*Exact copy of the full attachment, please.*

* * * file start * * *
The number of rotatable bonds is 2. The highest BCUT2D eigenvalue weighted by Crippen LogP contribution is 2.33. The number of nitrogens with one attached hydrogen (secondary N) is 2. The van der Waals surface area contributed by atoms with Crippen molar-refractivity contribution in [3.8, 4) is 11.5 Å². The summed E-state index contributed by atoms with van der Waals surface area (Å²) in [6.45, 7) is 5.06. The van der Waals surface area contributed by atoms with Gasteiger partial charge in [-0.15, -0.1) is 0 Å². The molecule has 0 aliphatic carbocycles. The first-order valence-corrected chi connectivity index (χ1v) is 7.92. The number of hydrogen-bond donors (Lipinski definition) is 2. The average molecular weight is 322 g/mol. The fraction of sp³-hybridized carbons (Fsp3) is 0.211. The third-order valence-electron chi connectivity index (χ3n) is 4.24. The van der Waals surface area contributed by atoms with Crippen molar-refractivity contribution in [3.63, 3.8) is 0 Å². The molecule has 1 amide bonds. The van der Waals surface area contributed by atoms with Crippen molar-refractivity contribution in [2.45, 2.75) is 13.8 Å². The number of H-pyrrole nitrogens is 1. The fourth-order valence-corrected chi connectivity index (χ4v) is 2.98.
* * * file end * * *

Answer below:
The number of rotatable bonds is 2. The highest BCUT2D eigenvalue weighted by Crippen LogP contribution is 2.33. The number of nitrogens with one attached hydrogen (secondary N) is 2. The van der Waals surface area contributed by atoms with Crippen molar-refractivity contribution in [3.8, 4) is 11.5 Å². The summed E-state index contributed by atoms with van der Waals surface area (Å²) in [6.45, 7) is 5.06. The van der Waals surface area contributed by atoms with Gasteiger partial charge in [-0.15, -0.1) is 0 Å². The molecule has 0 aliphatic carbocycles. The first-order valence-corrected chi connectivity index (χ1v) is 7.92. The number of hydrogen-bond donors (Lipinski definition) is 2. The average molecular weight is 322 g/mol. The fraction of sp³-hybridized carbons (Fsp3) is 0.211. The third-order valence-electron chi connectivity index (χ3n) is 4.24. The van der Waals surface area contributed by atoms with Crippen molar-refractivity contribution in [3.63, 3.8) is 0 Å². The molecule has 1 amide bonds. The van der Waals surface area contributed by atoms with Crippen molar-refractivity contribution in [2.45, 2.75) is 13.8 Å². The number of H-pyrrole nitrogens is 1. The fourth-order valence-corrected chi connectivity index (χ4v) is 2.98.